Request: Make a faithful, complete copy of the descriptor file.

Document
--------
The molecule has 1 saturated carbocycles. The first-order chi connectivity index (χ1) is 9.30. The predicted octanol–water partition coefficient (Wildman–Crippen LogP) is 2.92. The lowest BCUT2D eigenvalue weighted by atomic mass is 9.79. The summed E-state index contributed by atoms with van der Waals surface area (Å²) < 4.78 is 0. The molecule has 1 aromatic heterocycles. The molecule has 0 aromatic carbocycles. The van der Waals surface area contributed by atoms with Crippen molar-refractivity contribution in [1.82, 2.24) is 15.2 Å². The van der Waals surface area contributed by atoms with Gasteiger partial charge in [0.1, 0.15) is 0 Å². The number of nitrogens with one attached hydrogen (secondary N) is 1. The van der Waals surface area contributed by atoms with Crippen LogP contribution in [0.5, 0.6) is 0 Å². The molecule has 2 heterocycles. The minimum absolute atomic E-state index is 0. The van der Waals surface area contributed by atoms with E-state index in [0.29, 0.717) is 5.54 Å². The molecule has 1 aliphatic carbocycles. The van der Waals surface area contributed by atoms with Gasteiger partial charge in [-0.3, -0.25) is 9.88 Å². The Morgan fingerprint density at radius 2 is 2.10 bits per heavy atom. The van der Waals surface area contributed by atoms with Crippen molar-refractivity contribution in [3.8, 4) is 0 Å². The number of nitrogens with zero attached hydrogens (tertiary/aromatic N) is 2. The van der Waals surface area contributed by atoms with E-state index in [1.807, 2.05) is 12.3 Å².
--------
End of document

The molecule has 1 saturated carbocycles. The first-order chi connectivity index (χ1) is 9.30. The predicted octanol–water partition coefficient (Wildman–Crippen LogP) is 2.92. The lowest BCUT2D eigenvalue weighted by atomic mass is 9.79. The summed E-state index contributed by atoms with van der Waals surface area (Å²) < 4.78 is 0. The molecule has 1 aromatic heterocycles. The molecule has 0 aromatic carbocycles. The van der Waals surface area contributed by atoms with Crippen molar-refractivity contribution in [1.82, 2.24) is 15.2 Å². The van der Waals surface area contributed by atoms with Gasteiger partial charge in [0.1, 0.15) is 0 Å². The number of nitrogens with one attached hydrogen (secondary N) is 1. The van der Waals surface area contributed by atoms with Crippen LogP contribution in [0.5, 0.6) is 0 Å². The molecule has 2 heterocycles. The minimum absolute atomic E-state index is 0. The van der Waals surface area contributed by atoms with E-state index in [0.29, 0.717) is 5.54 Å². The molecule has 1 aliphatic carbocycles. The van der Waals surface area contributed by atoms with Gasteiger partial charge in [-0.3, -0.25) is 9.88 Å². The Morgan fingerprint density at radius 2 is 2.10 bits per heavy atom. The van der Waals surface area contributed by atoms with Crippen molar-refractivity contribution in [3.8, 4) is 0 Å². The number of nitrogens with zero attached hydrogens (tertiary/aromatic N) is 2. The van der Waals surface area contributed by atoms with E-state index in [1.807, 2.05) is 12.3 Å².